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Robotower 2.0

Robotower 2.0 is a robogame where the robot has to tear down at least a tower, while the human player can defend them by going between the attacked tower and the robot. The human played can also get the control over the tower, making it unattackable by the robot, by pushing a button on its top. Every 2.5 seconds a LED turns on. When all the 4 LEDs are on, the tower is safe. Of course, in the meanwhile, the robot can attack another tower… To make the game interesting for a generic player, the robot builds a model of the ability of the player online, and adapt its performance to that of the player, aiming at equilibrate challenge and skill, following the theory of Flow. The robot is also able to decide how and when to perform specific behaviors (such as defective moves, or specific trajectories). AI and machine learning are used for this. Contact Person: Andrea Bonarini Youtube presentation clip: https://www.youtube.com/watch?v=3azXf8V64iM https://www.youtube.com/watch?v=3azXf8V64iM
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RoboTower

RoboTower is a PIRG (Physically Interacting RoboGame), a kind of Robogame characterized by dynamism and physical interaction among users and robots in non-structured environments. The game challenges both movement and cogitive skills. The robot has  to knock dowown yellow towers and the red tower. The human players can delay its activity by selecting a card to be put in front of the robot RFID cards that are read when the robot goes over them. Each card makes the robot doing some action (turn, go back, stop) or prebvents it from seeing the towers. Once used, a card can be used again after a time shorter as more yellow towers are standing). The game finishes either when the timeout is reached, or the red tower is down. Among the interesting aspects emerged in this game, is the hard involvement of players induced by timing pressure.
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Theatre Robot Actor

Human social interactions are based on the correct response to social situations. If someone does not respond in an expected way, he/she is margined by the others. Thus, robots that interact with humans in everyday life places, such as home, office, classroom and public spaces, should not only accomplish their task, but also be accepted by humans, which means that they feel comfortable to interact with robots. As a consequence, social robots must have the capacity to show emotions and behave in a socially correct way. However, building robots that could accomplish their tasks and show emotion is not an easy job due to the difficulty to select the correct emotion, show the emotion in a way that could be understandable by humans, together with all the traditional problems to perform a given task. This makes crucial to find a real environment that allows focusing the research efforts on the production of effective social and emotional interaction, without the need for other abilities (e.g., emotion detection, status detection, person recognition, etc.). Several researches have suggested that theatre could be an excellent place to test social and emotional abilities, due to theatre constraints that make the actor know what to say, […]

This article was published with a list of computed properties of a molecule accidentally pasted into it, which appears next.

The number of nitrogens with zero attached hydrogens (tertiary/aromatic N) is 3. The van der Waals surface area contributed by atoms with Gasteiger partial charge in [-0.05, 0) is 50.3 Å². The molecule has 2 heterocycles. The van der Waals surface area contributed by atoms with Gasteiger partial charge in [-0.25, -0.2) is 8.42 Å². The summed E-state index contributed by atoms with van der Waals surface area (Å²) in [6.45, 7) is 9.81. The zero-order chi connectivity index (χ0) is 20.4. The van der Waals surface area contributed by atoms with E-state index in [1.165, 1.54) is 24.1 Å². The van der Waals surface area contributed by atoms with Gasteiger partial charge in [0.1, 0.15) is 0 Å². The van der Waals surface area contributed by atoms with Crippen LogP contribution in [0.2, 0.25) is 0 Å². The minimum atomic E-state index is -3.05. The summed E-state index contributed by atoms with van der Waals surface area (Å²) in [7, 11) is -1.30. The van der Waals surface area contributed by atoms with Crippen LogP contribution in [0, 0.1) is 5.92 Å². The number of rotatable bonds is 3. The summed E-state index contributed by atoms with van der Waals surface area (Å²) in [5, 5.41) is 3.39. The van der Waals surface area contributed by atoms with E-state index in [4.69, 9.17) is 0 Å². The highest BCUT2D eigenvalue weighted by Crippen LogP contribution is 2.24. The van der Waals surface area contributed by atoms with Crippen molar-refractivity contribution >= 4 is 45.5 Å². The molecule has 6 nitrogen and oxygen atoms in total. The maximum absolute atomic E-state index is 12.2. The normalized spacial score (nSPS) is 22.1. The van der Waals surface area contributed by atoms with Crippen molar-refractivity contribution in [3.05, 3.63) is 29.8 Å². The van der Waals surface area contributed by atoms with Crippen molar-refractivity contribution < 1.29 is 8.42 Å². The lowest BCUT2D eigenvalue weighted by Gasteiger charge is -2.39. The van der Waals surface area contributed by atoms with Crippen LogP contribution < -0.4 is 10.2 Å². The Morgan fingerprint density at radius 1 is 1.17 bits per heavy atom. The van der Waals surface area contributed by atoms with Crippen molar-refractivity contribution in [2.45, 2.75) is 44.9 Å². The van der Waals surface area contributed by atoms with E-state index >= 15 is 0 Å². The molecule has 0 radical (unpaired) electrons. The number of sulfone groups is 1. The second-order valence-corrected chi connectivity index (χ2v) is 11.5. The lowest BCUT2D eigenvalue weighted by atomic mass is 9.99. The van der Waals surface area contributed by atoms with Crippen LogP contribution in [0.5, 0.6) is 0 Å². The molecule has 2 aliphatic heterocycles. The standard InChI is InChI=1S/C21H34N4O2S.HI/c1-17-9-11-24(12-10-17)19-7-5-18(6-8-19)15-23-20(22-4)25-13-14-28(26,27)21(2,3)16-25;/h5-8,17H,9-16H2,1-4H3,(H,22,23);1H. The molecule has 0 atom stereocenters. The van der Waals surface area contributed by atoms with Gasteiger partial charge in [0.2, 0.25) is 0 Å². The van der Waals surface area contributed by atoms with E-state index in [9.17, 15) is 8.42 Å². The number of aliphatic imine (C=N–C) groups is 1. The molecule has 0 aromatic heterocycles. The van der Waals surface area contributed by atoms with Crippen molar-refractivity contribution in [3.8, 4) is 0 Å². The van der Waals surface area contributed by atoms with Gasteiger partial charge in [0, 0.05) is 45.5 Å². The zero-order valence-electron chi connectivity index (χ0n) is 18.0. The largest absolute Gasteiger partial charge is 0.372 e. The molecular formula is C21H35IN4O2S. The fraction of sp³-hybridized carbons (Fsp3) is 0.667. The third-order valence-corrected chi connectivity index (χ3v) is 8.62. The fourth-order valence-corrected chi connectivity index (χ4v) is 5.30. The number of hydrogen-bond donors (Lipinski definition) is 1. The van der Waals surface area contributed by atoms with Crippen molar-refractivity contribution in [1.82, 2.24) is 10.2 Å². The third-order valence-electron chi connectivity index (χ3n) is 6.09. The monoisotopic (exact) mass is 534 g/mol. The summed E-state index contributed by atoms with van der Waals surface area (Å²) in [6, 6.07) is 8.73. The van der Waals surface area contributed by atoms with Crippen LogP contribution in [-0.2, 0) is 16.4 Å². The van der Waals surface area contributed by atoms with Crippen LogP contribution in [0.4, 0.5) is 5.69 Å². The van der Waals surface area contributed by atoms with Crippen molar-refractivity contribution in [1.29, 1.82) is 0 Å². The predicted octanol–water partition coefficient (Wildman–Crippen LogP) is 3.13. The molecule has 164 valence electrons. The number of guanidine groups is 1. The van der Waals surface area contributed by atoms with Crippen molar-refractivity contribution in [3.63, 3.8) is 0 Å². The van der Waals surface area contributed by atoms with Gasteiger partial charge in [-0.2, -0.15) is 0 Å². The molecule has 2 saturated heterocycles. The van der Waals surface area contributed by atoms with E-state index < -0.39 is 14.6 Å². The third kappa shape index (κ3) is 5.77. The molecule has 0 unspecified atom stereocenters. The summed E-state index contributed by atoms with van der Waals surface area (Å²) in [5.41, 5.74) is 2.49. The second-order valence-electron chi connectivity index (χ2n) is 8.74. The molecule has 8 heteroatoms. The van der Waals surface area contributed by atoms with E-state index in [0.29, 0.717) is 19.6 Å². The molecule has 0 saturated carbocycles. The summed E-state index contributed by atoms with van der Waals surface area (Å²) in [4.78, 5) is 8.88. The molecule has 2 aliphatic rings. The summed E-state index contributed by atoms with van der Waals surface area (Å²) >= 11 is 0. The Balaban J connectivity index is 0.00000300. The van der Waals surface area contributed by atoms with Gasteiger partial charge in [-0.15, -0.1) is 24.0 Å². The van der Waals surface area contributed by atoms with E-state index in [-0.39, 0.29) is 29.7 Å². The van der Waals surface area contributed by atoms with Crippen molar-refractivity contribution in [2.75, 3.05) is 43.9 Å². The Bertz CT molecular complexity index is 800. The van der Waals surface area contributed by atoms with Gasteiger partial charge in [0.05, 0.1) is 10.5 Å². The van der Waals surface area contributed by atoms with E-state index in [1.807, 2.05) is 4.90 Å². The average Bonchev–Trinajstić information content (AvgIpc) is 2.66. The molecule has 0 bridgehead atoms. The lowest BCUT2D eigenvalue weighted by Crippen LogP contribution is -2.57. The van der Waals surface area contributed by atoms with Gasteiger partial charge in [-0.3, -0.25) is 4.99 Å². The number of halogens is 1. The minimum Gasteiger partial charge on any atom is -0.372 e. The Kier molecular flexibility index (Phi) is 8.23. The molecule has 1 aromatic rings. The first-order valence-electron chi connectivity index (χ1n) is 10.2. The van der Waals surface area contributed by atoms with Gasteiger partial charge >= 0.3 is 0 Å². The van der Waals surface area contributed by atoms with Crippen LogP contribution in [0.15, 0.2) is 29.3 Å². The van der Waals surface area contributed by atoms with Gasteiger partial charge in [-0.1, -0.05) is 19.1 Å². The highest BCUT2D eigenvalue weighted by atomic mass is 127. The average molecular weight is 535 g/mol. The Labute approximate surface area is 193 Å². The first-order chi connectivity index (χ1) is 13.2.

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Jedi Trainer

Jedi Trainer is a PIRG (Physically Interacting RoboGame), a kind of Robogame characterized by dynamism and physical interaction among users and robots in non-structured environments. This is a project aimed at implementing a system that recreates the Luke Skywalker’s training as a Jedi Knight: a quadricopter (drone) flies around the Player (trainee), who wears a special game uniform and wields a light-saber. the drone has a strategy to shoot the Player with laser blasts. The Player must parry those blasts with his light-saber. The player is supposed to wear a uniform with the double purpose of being identified and “feel” the game. The sword used is a red swimming noodle. Laser blasts are simulated by a special noise produced by the drone. The game is very dynamic, being the player able to move freely in the space, while the drone follows him/her, to keep the interaction on. D. Martinoia, D. Calandriello, A. Bonarini (2013). Physically Interactive Robogames: Definition and Design Giudeline. Robotics and Autonomous Systems. 61 (8), pp. 739-748. doi:10.1016/j.robot.2013.04.017 Contact Person: Andrea Bonarini
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